So early recovery is fairly well defined and if you take suggestions from people then you will likely go through this pattern of inpatient treatment followed up with lots of aftercare, to include meetings and therapy and support groups. If you follow through and you do everything that is suggested then you will be quite busy. If you do everything that is suggested and you take it all seriously then you will likely stay clean and sober as well, at least in the short run.

Now what I was noticing during my first 2 years of recovery was that not everyone who did well in that early recovery environment was transitioning well into long term sobriety.

I think there comes a point in every recovering addict’s life in which they realize that they have to somehow step away–at least partially–from the full time circus that is early recovery activities, and figure out how to live a real life in recovery.

That is an important concept. Early recovery is full time, always on, non stop meetings and therapy and treatment and IOP and so on. You go and you go and you go, and you do it all and you absorb all the new knowledge that you can take in and you learn how to live a real life in recovery. And that is great, there is nothing wrong with this non stop circus that is early recovery activity.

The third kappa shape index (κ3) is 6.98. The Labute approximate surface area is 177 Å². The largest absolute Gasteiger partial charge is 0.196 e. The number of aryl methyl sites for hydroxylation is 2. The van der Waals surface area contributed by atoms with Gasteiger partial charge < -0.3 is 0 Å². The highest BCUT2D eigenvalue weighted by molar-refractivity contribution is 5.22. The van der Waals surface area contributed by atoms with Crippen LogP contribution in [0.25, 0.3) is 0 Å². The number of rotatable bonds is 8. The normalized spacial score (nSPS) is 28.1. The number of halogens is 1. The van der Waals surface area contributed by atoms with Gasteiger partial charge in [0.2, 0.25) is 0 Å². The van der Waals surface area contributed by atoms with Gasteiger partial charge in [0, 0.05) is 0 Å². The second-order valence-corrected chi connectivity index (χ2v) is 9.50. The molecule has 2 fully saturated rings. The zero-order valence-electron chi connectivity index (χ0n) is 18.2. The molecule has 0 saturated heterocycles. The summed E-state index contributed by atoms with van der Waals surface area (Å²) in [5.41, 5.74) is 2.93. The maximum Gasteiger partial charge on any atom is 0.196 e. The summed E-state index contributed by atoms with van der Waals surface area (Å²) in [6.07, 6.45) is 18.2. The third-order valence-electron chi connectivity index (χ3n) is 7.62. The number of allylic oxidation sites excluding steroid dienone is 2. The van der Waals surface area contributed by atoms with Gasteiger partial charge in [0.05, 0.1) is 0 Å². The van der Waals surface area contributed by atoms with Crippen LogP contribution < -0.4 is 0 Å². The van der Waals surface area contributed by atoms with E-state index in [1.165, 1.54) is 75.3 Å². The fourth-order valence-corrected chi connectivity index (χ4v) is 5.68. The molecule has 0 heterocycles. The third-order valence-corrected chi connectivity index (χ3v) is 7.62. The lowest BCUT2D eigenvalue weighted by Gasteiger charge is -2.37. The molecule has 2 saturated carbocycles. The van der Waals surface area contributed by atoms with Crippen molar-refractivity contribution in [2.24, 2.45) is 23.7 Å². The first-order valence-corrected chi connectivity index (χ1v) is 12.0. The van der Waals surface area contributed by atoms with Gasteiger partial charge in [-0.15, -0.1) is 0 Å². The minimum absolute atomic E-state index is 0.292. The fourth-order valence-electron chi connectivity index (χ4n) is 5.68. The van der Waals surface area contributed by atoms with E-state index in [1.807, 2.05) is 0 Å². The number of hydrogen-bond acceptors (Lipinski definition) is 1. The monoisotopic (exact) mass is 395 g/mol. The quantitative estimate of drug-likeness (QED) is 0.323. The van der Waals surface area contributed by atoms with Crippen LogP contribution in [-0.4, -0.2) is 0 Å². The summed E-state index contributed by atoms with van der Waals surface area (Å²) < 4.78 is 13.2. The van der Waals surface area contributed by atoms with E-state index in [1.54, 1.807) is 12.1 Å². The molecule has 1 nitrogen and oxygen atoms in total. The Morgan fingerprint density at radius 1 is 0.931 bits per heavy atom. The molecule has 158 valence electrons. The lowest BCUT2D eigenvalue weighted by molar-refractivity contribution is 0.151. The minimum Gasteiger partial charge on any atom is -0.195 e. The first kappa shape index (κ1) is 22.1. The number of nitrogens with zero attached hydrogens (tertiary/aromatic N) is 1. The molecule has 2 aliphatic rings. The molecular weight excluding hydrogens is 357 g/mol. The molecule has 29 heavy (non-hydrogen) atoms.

But at some point, you have to realize that you probably cannot keep this up forever. You are not going to have 20 years clean and sober while still going to 3 IOP groups each week on top of daily AA meetings and also seeing a therapist one on one each Thursday afternoon. That worked well when you had 56 days sober, but it is not very realistic to keep that up for 3 or 4 more decades. At some point you have to learn how to live in the real world and find some sort of balance.

When I was in residential treatment for the first two weeks of my journey I listened to a man who would later become my sponsor. He was giving us all a lecture about “balanced lifestyle.” At the time I did not really believe that this was the key to recovery, because I needed so desperately to focus on saving myself each day from relapse. I needed focus and he was preaching balance.